Review: Soulless by Gail Carriger

Soulless is the first book in the new Parasol Protectorate series, and is Gail Carriger’s debut novel. I’ve had this release on my ‘to-buy’ list for months. The Victorian Era is very big right now, and I’m extremely interested to see what authors are doing with it. I wasn’t at all disappointed with the unique twists in this one. Soulless by Gail Carriger

I found my copy of Soulless at my local Borders store nearly two weeks before the official release date. I, of course, took a picture to share on Twitter. Authors are, understandably, thrilled to see their work “out in the wild”. Ms. Carriger said that it was her first report of Soulless on the shelf. That was a pretty awesome thing to be a part of.

To be completely honest, though, I should have disliked this book. The main character is a prim and proper lady with a taste for tea, a keen Victorian fashion sense, and an insistence on correct etiquette.  I hate tea, could care less about fashion, and the niceties of polite society have always been beyond me. Worse, there is a strong romantic element to the story – something I avoid wherever possible. (Note: No, I don’t hate romance. I just prefer if the focus of the story is on the action rather than on the relationship. I also don’t buy into sappy ‘Happily Ever After’ endings.)

So I should have hated this book. Instead, I grew rather fond of it. Our heroine, Alexia Tarabotti, is a spunky woman who has managed to become educated, out-spoken, and self-sufficient in an era when women were expected to be anything but. She’s intelligent, having read through her dead father’s library, and prepared to do whatever it takes to overcome her “shortcomings”. These shortcomings being that she’s a spinster (having been put on the shelf by her mother years before at the age of 15) who is half-Italian and who was born without a soul.

In Alexia’s world, supernaturals such as vampires, werewolves, and ghosts are created from a person with an excess of soul. Since most things have an equal opposite, there are also very rare individuals who have no soul at all. Alexia is one of these preternaturals, rarer for being a woman – and the only one in England.

Our hero, and love interest, is the Lord Conall Maccon, the fourth Earl of Woolsey and Alpha of the local werewolf pack. Lord Maccon is a transplant from Scotland and nearly as exotic as our half-Italian heroine. The pair seem to have sort of a love-hate relationship, as she lives to infuriate him and he can’t seem to not rise to her bait. This plot line alone would be tedious. The two of them are obviously attracted to each other and simply, stubbornly, refuse to admit it.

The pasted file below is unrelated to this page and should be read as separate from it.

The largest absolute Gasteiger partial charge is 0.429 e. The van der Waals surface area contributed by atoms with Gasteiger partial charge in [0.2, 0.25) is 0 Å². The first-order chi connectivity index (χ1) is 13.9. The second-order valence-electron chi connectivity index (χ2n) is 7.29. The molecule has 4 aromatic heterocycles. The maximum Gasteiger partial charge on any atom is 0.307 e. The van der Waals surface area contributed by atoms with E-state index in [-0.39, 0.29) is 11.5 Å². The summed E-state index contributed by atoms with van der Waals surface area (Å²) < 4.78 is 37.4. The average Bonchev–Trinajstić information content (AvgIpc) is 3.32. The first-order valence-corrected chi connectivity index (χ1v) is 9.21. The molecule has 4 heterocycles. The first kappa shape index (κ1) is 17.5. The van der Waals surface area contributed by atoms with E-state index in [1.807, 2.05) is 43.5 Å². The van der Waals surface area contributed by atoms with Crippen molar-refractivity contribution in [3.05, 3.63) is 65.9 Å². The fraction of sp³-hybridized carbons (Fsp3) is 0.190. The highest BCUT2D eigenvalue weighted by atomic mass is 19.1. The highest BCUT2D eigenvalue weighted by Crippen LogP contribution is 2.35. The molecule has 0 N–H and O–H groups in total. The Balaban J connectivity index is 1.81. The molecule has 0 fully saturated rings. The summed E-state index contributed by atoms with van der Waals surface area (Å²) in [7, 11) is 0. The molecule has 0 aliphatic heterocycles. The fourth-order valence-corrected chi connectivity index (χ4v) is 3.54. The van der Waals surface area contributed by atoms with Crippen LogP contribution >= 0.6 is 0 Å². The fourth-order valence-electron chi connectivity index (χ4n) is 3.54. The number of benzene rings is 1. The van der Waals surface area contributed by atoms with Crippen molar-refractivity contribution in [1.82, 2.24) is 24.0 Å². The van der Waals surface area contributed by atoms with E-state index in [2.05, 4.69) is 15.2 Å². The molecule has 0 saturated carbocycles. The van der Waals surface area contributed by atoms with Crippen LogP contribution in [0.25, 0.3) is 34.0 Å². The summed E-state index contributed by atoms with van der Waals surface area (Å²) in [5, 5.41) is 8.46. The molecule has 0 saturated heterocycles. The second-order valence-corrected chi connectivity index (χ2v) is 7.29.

Luckily for us that we also have unregistered vampires mysteriously appearing in London, while the typical registered vamps start to turn up missing. Alexia, not one to keep her long nose out of any mystery for long, begins her own investigation, is nearly killed several times, then kidnapped, and finally manages to discover the bad guys.

Some people who don’t know any better might take issue with the fact that Alexia mentions both her spinsterhood and her half-Italian (and thus too dark for Victorian London) complexion repeatedly throughout the novel. I, however, think that the attitude was spot on. My own countenance is ghostly, but I married a man of a darker persuasion and I know this for a fact: if your color is such that you may be persecuted for it by society, it remains something very much in the forefront of the mind. Spinsterhood, being a very similar condition in that day and age, logically follows as a reality that one isn’t likely to forget.

Soulless is a head-whirling blend of paranormal romance, steampunk, urban fantasy, mystery and adventure. It’s not a vampire story. Or a werewolf story. Or a love story. It’s not a scientific adventure or a murder mystery. It is all these things – while gently poking fun at all of them – and I firmly believe that without all of these elements the story would not work.

What Soulless is, is a fun little bit of fluff – the cotton candy of new releases. It has no nutritional value and if you think too hard about it you’ll just realize it’s probably bad for you. But it’s so sweet and so entertaining that you won’t want to give it up. I received a rather indecent amount of pleasure out of reading about Miss Alexia Tarabotti’s adventures, not despite everything that should have annoyed me about the story but instead because of it. All of the details of the world are what make the story so enchanting.

I’m not sure how Ms. Carriger managed it all, really. I’m impressed, and envious, of her skill. I eagerly look forward to the release of Changeless in April of 2010.

For more information on Soulless and its world, check out the very elegant and extensive website of the author at can also try out the fun Soulless Victorian fashion paper doll!

[xrr rating=4.25/5 imageset=tiny_star]

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